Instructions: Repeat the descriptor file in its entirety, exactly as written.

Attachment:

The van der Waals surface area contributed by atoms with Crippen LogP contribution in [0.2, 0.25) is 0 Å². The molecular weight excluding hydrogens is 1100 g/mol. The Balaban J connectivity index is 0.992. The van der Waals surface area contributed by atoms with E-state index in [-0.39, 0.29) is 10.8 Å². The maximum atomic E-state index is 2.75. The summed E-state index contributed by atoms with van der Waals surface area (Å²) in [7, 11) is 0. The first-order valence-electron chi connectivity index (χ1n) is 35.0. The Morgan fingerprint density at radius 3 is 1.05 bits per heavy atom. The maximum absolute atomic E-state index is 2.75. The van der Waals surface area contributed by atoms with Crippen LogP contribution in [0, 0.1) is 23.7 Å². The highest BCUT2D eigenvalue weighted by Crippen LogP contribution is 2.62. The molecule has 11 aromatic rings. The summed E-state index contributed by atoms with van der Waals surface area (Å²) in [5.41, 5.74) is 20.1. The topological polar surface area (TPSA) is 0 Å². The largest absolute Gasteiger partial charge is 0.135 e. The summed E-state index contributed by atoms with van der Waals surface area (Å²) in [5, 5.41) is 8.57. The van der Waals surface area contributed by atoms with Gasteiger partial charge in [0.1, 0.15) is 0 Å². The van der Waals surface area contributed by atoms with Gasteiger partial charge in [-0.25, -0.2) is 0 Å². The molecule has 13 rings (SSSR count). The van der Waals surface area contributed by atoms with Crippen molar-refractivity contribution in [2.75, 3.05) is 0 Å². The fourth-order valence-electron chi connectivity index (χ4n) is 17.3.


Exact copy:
The van der Waals surface area contributed by atoms with Crippen LogP contribution in [0.2, 0.25) is 0 Å². The molecular weight excluding hydrogens is 1100 g/mol. The Balaban J connectivity index is 0.992. The van der Waals surface area contributed by atoms with E-state index in [-0.39, 0.29) is 10.8 Å². The maximum atomic E-state index is 2.75. The summed E-state index contributed by atoms with van der Waals surface area (Å²) in [7, 11) is 0. The first-order valence-electron chi connectivity index (χ1n) is 35.0. The Morgan fingerprint density at radius 3 is 1.05 bits per heavy atom. The maximum absolute atomic E-state index is 2.75. The van der Waals surface area contributed by atoms with Crippen LogP contribution in [0, 0.1) is 23.7 Å². The highest BCUT2D eigenvalue weighted by Crippen LogP contribution is 2.62. The molecule has 11 aromatic rings. The summed E-state index contributed by atoms with van der Waals surface area (Å²) in [5.41, 5.74) is 20.1. The topological polar surface area (TPSA) is 0 Å². The largest absolute Gasteiger partial charge is 0.135 e. The summed E-state index contributed by atoms with van der Waals surface area (Å²) in [5, 5.41) is 8.57. The van der Waals surface area contributed by atoms with Gasteiger partial charge in [0.1, 0.15) is 0 Å². The van der Waals surface area contributed by atoms with Gasteiger partial charge in [-0.25, -0.2) is 0 Å². The molecule has 13 rings (SSSR count). The van der Waals surface area contributed by atoms with Crippen molar-refractivity contribution in [2.75, 3.05) is 0 Å². The fourth-order valence-electron chi connectivity index (χ4n) is 17.3.